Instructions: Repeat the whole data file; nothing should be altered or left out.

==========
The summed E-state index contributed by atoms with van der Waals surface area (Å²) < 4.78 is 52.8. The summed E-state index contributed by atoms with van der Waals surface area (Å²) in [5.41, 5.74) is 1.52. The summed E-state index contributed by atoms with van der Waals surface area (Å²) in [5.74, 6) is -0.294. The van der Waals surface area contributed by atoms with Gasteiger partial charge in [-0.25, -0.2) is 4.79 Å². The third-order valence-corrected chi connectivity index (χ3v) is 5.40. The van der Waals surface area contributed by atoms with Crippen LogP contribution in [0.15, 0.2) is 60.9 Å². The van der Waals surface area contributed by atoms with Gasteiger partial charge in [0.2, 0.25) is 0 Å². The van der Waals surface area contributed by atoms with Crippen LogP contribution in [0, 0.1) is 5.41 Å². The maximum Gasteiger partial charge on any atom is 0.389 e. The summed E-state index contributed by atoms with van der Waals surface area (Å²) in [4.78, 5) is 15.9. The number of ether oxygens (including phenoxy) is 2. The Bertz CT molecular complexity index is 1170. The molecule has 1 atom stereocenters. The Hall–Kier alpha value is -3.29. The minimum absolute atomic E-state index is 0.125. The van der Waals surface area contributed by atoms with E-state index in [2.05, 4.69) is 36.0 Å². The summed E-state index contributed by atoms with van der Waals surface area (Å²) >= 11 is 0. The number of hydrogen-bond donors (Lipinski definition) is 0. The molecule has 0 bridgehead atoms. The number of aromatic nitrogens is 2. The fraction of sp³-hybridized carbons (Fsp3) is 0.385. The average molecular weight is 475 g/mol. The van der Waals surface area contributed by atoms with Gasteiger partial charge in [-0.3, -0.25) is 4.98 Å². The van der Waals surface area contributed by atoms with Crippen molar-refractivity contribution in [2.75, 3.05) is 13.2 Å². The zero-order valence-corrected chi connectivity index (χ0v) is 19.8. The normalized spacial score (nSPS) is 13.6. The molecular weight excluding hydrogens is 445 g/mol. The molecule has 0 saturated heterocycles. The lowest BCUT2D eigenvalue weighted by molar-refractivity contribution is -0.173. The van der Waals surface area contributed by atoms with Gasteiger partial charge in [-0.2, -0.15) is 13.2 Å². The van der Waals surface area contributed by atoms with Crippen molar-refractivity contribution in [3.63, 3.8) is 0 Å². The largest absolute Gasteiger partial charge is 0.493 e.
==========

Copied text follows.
The summed E-state index contributed by atoms with van der Waals surface area (Å²) < 4.78 is 52.8. The summed E-state index contributed by atoms with van der Waals surface area (Å²) in [5.41, 5.74) is 1.52. The summed E-state index contributed by atoms with van der Waals surface area (Å²) in [5.74, 6) is -0.294. The van der Waals surface area contributed by atoms with Gasteiger partial charge in [-0.25, -0.2) is 4.79 Å². The third-order valence-corrected chi connectivity index (χ3v) is 5.40. The van der Waals surface area contributed by atoms with Crippen LogP contribution in [0.15, 0.2) is 60.9 Å². The van der Waals surface area contributed by atoms with Gasteiger partial charge in [0.2, 0.25) is 0 Å². The van der Waals surface area contributed by atoms with Crippen LogP contribution in [0, 0.1) is 5.41 Å². The maximum Gasteiger partial charge on any atom is 0.389 e. The summed E-state index contributed by atoms with van der Waals surface area (Å²) in [4.78, 5) is 15.9. The number of ether oxygens (including phenoxy) is 2. The Bertz CT molecular complexity index is 1170. The molecule has 1 atom stereocenters. The Hall–Kier alpha value is -3.29. The minimum absolute atomic E-state index is 0.125. The van der Waals surface area contributed by atoms with E-state index in [2.05, 4.69) is 36.0 Å². The summed E-state index contributed by atoms with van der Waals surface area (Å²) >= 11 is 0. The number of hydrogen-bond donors (Lipinski definition) is 0. The molecule has 0 bridgehead atoms. The number of aromatic nitrogens is 2. The fraction of sp³-hybridized carbons (Fsp3) is 0.385. The average molecular weight is 475 g/mol. The van der Waals surface area contributed by atoms with Gasteiger partial charge in [-0.3, -0.25) is 4.98 Å². The van der Waals surface area contributed by atoms with Crippen molar-refractivity contribution in [2.75, 3.05) is 13.2 Å². The zero-order valence-corrected chi connectivity index (χ0v) is 19.8. The normalized spacial score (nSPS) is 13.6. The molecular weight excluding hydrogens is 445 g/mol. The molecule has 0 saturated heterocycles. The lowest BCUT2D eigenvalue weighted by molar-refractivity contribution is -0.173. The van der Waals surface area contributed by atoms with Gasteiger partial charge in [-0.2, -0.15) is 13.2 Å². The van der Waals surface area contributed by atoms with Crippen molar-refractivity contribution in [3.63, 3.8) is 0 Å². The largest absolute Gasteiger partial charge is 0.493 e.